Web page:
By: Michael L. Moskowitz and Melissa A. Guseynov  

SCOTUS ALERT: Supreme Court Holds that Retention of Property Does Not Violate Automatic Stay  by Michael MoskowitzIn a recent opinion of interest to creditors and debtors alike, on January 14, 2021, the Supreme Court held that passive retention of a debtor’s property does not violate the automatic stay. City of Chicago v. Fulton, Case No. 19-357 (Sup. Ct. Jan. 14, 2021). Read the full opinion here

When a debtor files for bankruptcy protection, section 362(a)(3) of the Bankruptcy Code operates to “stay” efforts of creditors to collect from a debtor outside of bankruptcy, with certain limited exceptions. If a creditor willfully violates the automatic stay and there is injury to a debtor, section 362(k) of the Code states that the injured party may recover “actual damages, including costs and attorneys’ fees, and in appropriate circumstances, may recover punitive damages.”  

In this case, the City of Chicago regularly impounded vehicles for nonpayment of fines. The City later refused to turnover impounded vehicles to debtors who filed Chapter 13 bankruptcy petitions. In each of the cases, the bankruptcy courts held that the City of Chicago indeed violated the automatic stay by “exercising control” over the vehicles (as estate property). The orders required the City to return debtors’ vehicles and imposed sanctions. The Court of Appeals for the Seventh Circuit affirmed all the judgments in a consolidated opinion, noting that a creditor must comply with the automatic stay and return a debtor’s vehicle upon commencement of a bankruptcy case. The Supreme Court granted certiorari in the case of City of Chicago v. Fulton, to resolve a circuit split and decide whether a creditor’s inaction constitutes a violation of the automatic stay under Section 362(a)(3)

In an 8-0 opinion, Justice Samuel A. Alito, Jr. delivered the unanimous opinion of the High Court, stating that the automatic stay “prohibits affirmative acts that would disturb the status quo of estate property.” Thus, Justice Alito agreed that the passive retention of debtors’ vehicles (and corresponding refusal to return the impounded cars) does not alter the status quo or violate the automatic stay. Moreover, the Court noted that the language of section 542 of the Bankruptcy Code, which governs the turnover of estate property, resolves any equivocality. Specifically, Justice Alito explained the “better account of the two provisions is that § 362(a)(3) prohibits collection efforts outside the bankruptcy proceeding that would change the status quo, while § 542(a) works within the bankruptcy process to draw far-flung estate property back into the hands of the debtor or trustee.”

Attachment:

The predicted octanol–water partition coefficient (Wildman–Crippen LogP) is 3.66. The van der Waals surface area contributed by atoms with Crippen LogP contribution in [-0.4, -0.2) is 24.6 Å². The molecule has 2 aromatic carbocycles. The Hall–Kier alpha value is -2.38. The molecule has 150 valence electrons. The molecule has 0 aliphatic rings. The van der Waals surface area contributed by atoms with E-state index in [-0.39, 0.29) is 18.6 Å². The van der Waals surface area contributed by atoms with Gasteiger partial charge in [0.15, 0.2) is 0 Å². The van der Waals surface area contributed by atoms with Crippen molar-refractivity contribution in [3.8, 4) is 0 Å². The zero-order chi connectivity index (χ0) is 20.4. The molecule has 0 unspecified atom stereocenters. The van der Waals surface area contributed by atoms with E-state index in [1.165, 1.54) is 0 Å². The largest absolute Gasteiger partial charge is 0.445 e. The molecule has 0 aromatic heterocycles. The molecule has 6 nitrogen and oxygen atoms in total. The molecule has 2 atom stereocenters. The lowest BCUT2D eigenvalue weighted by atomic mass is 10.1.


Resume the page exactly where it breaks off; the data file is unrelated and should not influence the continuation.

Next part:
Justice Sonia Sotomayor wrote separately in a concurring opinion, expounding on how a debtor may achieve comparable relief pursuant to other provisions of the Bankruptcy Code. Interestingly, Justice Sotomayor also emphasized her dislike of impoundment rules and why debtors need their cars returned promptly. She agreed with the Court’s opinion, but also noted it “is up to the Advisory Committee on Rules of Bankruptcy Procedure to consider amendments to the Rules that ensure prompt resolution of debtors’ requests for turnover under § 542(a), especially where debtors’ vehicles are concerned.” Justice Amy Coney Barrett did not participate in the case, as it was argued before she joined the Court.  

This decision finally settles the divide amongst the Circuits once and for all regarding a creditor’s retention of estate property. Significantly, this ruling leaves unaltered the law in the Third Circuit, but it alters the law in the Second Circuit which would have found a stay violation in these circumstances. Creditors are therefore encouraged to consult with experienced counsel prior to taking any action with respect to a debtor’s property subsequent to a bankruptcy filing. The attorneys at Weltman & Moskowitz help their clients make informed decisions every day to avoid costly mistakes. Feel free to reach out to our attorneys with your bankruptcy questions.

Please feel free to call Weltman & Moskowitz with any bankruptcy questions or challenges you, your colleagues, or clients, may have.

Richard Weltman & Michael Moskowitz |

About Weltman & Moskowitz, LLP, A New York and New Jersey Business, Bankruptcy, and Creditors’ Rights Law Firm:

Founded in 1987, Weltman & Moskowitz, LLP is a highly regarded business law firm concentrating on creditors’ rights, bankruptcy, foreclosure, and business litigation. Michael L. Moskowitz, a co-founder, focuses his practice on business and bankruptcy litigation, shareholder and partner disputes, business divorce, commercial dispute resolution, as well as a full range of creditor’s rights, foreclosure, adversary proceeding litigation, corporate counseling, M&A, and transactional matters. Michael can be reached at (212) 684-7800, (201) 794-7500 or Melissa Guseynov is an associate with the firm. Melissa can be reached at